The Commission is calling on Spain to complete the enactment of the Drinking Water Directive into its national laws. The Drinking Water Directive aims to protect human health from adverse effects of any contamination of water intended for human consumption by ensuring that it is wholesome and clean. In October 2015, technical annexes laying down the minimum requirements for monitoring drinking water were revised (Directive 2015/1787 83/EC), in light of technical and scientific progress. Member States were obliged to adopt the measures necessary to comply with the Directive by 27 October 2017. After Spain missed the initial deadline, the Commission sent a letter of formal notice in November 2017. Spain has acknowledged that their authorities are still preparing the necessary measures for complying with the Directive in question. The Commission is now sending a reasoned opinion. Spain has two months to inform the Commission of the measures taken to address the shortcomings; otherwise, the case may be referred to the Court of Justice of the EU.

A reasoned opinion and a letter of notice:

Noise: Commission urges BELGIUM and CROATIA to adopt noise maps and action plans on environmental noise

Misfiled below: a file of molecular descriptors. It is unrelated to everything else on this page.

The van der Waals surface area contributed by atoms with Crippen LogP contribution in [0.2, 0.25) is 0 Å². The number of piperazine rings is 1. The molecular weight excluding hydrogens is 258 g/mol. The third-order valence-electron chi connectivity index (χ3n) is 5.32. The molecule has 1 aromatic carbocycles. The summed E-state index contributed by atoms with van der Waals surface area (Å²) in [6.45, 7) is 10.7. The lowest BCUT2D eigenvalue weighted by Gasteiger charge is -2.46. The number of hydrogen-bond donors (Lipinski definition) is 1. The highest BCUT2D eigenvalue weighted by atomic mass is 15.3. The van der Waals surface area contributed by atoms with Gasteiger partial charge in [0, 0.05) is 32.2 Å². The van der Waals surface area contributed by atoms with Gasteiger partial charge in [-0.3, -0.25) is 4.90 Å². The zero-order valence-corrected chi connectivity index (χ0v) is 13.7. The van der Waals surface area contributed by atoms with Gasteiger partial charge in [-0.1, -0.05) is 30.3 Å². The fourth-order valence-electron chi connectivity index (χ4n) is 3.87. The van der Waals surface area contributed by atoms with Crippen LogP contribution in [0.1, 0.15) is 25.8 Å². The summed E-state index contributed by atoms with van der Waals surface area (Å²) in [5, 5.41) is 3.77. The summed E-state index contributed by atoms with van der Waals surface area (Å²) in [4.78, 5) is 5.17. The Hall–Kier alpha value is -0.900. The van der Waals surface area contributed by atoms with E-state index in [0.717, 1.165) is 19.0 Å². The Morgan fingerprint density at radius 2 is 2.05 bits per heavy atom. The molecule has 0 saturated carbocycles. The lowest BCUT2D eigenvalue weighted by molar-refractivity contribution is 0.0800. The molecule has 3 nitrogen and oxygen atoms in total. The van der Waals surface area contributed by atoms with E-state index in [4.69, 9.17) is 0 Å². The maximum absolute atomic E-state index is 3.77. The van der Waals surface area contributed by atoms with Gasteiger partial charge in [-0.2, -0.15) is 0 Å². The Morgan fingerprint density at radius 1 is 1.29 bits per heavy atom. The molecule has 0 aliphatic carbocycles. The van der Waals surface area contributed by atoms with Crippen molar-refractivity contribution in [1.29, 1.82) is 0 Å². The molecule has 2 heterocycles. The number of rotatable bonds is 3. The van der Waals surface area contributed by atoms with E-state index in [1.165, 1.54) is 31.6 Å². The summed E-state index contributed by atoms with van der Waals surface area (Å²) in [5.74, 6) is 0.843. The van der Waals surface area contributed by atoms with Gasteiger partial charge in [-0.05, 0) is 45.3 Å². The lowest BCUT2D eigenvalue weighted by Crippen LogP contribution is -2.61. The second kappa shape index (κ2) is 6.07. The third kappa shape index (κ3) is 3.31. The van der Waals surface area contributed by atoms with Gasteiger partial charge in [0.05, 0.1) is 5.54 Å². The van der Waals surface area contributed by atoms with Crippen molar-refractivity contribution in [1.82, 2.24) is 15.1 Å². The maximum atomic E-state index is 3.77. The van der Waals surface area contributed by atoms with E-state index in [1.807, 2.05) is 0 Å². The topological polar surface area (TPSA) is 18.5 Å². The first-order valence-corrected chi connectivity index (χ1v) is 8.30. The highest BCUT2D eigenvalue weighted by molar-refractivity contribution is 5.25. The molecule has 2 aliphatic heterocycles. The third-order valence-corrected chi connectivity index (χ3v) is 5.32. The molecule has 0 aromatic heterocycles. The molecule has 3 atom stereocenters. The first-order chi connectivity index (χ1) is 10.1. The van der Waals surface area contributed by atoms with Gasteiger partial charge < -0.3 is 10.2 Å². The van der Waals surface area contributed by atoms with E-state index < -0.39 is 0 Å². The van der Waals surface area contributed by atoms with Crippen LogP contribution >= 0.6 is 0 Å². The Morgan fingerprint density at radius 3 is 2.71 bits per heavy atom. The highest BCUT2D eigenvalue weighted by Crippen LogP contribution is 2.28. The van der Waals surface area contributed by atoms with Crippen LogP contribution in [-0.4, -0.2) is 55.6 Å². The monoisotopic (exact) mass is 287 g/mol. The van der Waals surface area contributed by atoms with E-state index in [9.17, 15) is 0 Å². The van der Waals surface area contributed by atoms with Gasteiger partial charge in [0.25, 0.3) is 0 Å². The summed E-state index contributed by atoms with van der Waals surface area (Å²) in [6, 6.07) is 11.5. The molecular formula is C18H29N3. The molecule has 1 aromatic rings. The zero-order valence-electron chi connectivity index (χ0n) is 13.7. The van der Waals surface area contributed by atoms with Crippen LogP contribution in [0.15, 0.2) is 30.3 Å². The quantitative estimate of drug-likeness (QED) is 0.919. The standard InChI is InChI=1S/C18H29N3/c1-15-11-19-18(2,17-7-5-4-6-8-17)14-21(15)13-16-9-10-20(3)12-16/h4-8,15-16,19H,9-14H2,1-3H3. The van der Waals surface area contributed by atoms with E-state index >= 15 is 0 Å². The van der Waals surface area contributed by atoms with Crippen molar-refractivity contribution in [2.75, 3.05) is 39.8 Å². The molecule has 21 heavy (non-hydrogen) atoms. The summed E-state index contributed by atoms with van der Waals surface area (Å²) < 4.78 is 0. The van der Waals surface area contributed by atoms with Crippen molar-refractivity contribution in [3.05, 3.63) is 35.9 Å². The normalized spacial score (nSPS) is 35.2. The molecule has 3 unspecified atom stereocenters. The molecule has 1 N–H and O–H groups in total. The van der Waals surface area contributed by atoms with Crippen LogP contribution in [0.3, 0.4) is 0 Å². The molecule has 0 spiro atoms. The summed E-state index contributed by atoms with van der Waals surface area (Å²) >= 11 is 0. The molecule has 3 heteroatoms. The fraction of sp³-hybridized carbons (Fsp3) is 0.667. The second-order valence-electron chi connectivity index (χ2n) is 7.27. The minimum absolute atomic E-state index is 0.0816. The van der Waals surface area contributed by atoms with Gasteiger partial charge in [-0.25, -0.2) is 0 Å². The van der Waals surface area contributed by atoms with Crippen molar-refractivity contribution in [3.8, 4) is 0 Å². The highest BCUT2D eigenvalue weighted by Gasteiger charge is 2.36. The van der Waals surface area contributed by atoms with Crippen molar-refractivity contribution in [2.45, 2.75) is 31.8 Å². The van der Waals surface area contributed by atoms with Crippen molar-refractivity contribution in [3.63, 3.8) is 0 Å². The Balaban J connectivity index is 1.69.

The Commission calls on Belgium and Croatia to comply with the key provisions of EU law on noise (Directive 2002/49/EC). The Noise Directive requires Member States to adopt noise maps showing noise exposure within bigger urban areas, along main railways, main roads and of major airports. These maps then serve as a basis for defining measures in noise action plans. After receiving a first notice in February 2017, Belgium has made limited progress. Strategic noise documents are still missing in the Walloon region, and the Commission is also concerned about the review procedure of the action plan for the Brussels agglomeration as it did not involve the public. Belgium has now two months to reply to the arguments raised by the Commission; otherwise, the Commission may decide to send a reasoned opinion. After receiving a letter of formal notice in February 2017, Croatia has still not developed strategic noise maps for 91 major roads, and failed to provide complete information on the strategic maps for 70 major roads and all major railways. In addition, Croatia did not consult the public on action plan proposals for the urban areas of Split and Rijeka, 91 major roads and 6 major railways. Due to this limited improvement, the Commission decided to send a reasoned opinion. If Croatia fails to act within two months, the case may be referred to the Court of Justice of the EU.

Letters of formal notice:

Nature protection: Commission calls on CYPRUS and LITHUANIA to complete NATURA 2000 network